The triumphant announcement of the growing success of the Rangon gem auctions comes after our morally bankrupt "world leaders" called for a boycott on Myanmarese gems.

Most of the mines are government owned, with large shares going to individual memebers of the military Junta. The mines supply a world hungry for jade, rubies, diamonds, cat's- eyes, emeralds, topaz, pearls, sapphires, coral, and yellow garnet. Remember that about 80% of the world's gem quality rubies come from Burma/Myanmar!

A further horror is that in typical fashion, all the mines have been confiscated from local communities these same communities are now 'employed' there as forced labor - mostly women and children.

Interestingly, gem exploitation ranks only third in Burma's export earnings. Oil and TIMBER take the lead (no boycott has been called against Burmese timber or oil!). Incidentally, while India earns quite a bit from Burmese gems, the main interest is in black gold (oil)...

In all three spheres, China studiously ignores all calls for international boycotts and is closely followed (though much more obliquely) by India.

While some of the world’s gem trading MNC giants have officially supported the ban, many are also busy exploiting ‘the letter of the law’ and hiding the origins of their gemstones by rerouting the raw Burmese gems to other countries such as India and Sri Lanka in order to muddy the original source. In India, gem traders gleefully line their pockets with the bloody spoils of value addition as they polish and facet the gems to be exported as India’s own (it’s an 800 billion rupee industry with India processing between 75% and 80% of the all of the world’s gem stones).
What a shame that the world’s largest democracy and supposed champion of human rights would quietly allow their traders to deal with a monster state that makes its money while bleeding a fellow democracy to death.

Saturday, March 08, 2008

The New Voting American

One of the most fascinating aspects of the battle between Hillary Clinton and Barack Obama has been the surprisingly variable response from women voters.

Hillary was the feminist dream come true, or so we all thought, but a shockingly high proportion of the women voters have plumbed for Barack.

Immediately, some famous feminists have called foul. They feel that women who support the "young, handsome" male in this epochal battle are abandoning the faith. These 'heretics', they claim, have played true to sexist form in rejecting the more experienced and more iconic woman in place of the untried though charismatic male upstart.

Many have expressed a surprisingly negative sentiment about the future with statements made like "this is the only real chance of my lifetime to see a woman become president". The fact that Hillary is not a self-made candidate has perhaps been blocked out by emotion, or even campaign rhetoric?.

What I see though is that if for a moment one listens to these 'traitorous' voters, neither sex not rock star charm have anything to do with their choice. Many are in fact staunch feminists. The issues for them are the issues. The Clintons are a known quantity and many women do not like what they stand for. These voters are in fact thrilled to have a choice, and of a one who stands equally tall on issues of equality.

In the final analysis, for the young new American voter the choice has nothing to do with either gender or race and nothing could be more thrilling or actually more amazing. The iconic issues of the past have been foregone for a new, mature, approach to selecting the best PERSON for the job.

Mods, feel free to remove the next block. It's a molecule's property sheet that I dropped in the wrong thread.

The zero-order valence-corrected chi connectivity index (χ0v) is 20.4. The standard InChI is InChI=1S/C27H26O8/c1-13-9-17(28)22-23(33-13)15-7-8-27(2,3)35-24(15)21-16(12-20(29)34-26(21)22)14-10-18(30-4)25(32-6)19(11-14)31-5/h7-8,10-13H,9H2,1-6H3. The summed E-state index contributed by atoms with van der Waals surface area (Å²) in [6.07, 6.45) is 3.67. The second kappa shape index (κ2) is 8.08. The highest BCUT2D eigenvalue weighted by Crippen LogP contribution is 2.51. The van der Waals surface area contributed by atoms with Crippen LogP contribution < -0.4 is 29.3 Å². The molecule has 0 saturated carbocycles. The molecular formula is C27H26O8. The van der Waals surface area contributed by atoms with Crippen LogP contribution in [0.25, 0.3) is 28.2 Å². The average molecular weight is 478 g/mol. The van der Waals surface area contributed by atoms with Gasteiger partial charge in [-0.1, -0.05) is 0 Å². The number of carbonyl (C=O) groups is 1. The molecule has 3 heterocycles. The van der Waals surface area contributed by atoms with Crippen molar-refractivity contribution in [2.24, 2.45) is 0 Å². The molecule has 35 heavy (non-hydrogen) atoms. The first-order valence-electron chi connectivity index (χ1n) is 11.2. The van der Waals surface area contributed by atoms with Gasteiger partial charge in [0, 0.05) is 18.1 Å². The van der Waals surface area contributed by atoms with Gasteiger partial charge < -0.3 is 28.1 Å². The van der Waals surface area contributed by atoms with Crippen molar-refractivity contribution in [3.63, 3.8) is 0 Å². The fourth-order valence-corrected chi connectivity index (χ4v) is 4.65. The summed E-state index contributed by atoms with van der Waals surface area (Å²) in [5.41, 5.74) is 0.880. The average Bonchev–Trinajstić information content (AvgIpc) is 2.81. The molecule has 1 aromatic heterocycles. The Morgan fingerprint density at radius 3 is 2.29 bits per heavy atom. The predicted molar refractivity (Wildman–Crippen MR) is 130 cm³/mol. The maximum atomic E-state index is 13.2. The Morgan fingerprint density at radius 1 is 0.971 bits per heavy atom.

May the best person win...

click the title link to go to Samantha Power's Scotsman interview...she's an excellent example of a very broad phenomenon.

Saturday, February 16, 2008

Kenya - Meddle and Muddle

Under British colonialism, the world learned how to divide and conquer. Now, with the American hegemony at hand, that has been replaced by a 'policy' of meddling and muddling. The resulting confusion is very destructive to nations and economies. Kicking off the 21st century, Iraq stands as the sentinel example . Pakistan, with Mushy (the U.S. backed dictator) now creating an unholy antidemocratic mess, is another case in point.

Kenya is an unlikely place to suspect an American hand but the signs have been there for quite some time now. Mwai Kibaki, the previous president, is a typical example of one who seems well intentioned, urbane, well educated, soft spoken, and yet is firmly in the U.S.'s back pocket. The secret is money, though that's hardly a great secret, is it?

Unfortunately for the U.S., even the Kenyan government's official map that purports to explain the strange result of Kibaki's 'win' shows, to anyone who knows how tribes and populations are actually distributed in Kenya that the 'official result' is a farce.
Bush, in the face of an obviously rigged election, wants power to be shared in Kenya. Shared? Did he offer to share his presidency when John Kerry won the popular vote in his own questionable 'win' in his own 'democratic' country? In other words, by whatever means, Mwai should retain the semblance of power, for Raila Odinga is an unknown quantity and looks (from what we can tell of his public persona) to be much less likely to slip quietly into the CIA's silky hands.
Kofi Annan's attempts to help sort things out in Kenya must have really alarmed the Bush administration. Kofi has been a quiet but powerful force in opposition to the American attempts at hegemony. That fight almost destroyed the U.N. itself as the U.S. used its money power to choke the U.N. into submission. Rice is now sent to butt herself in to the delicate situation in Kenya to see to it that Mwai doesn't cave in. The fact that then thousands more may die in the face of a ham-handed attempt to subvert real live democracy, is immaterial.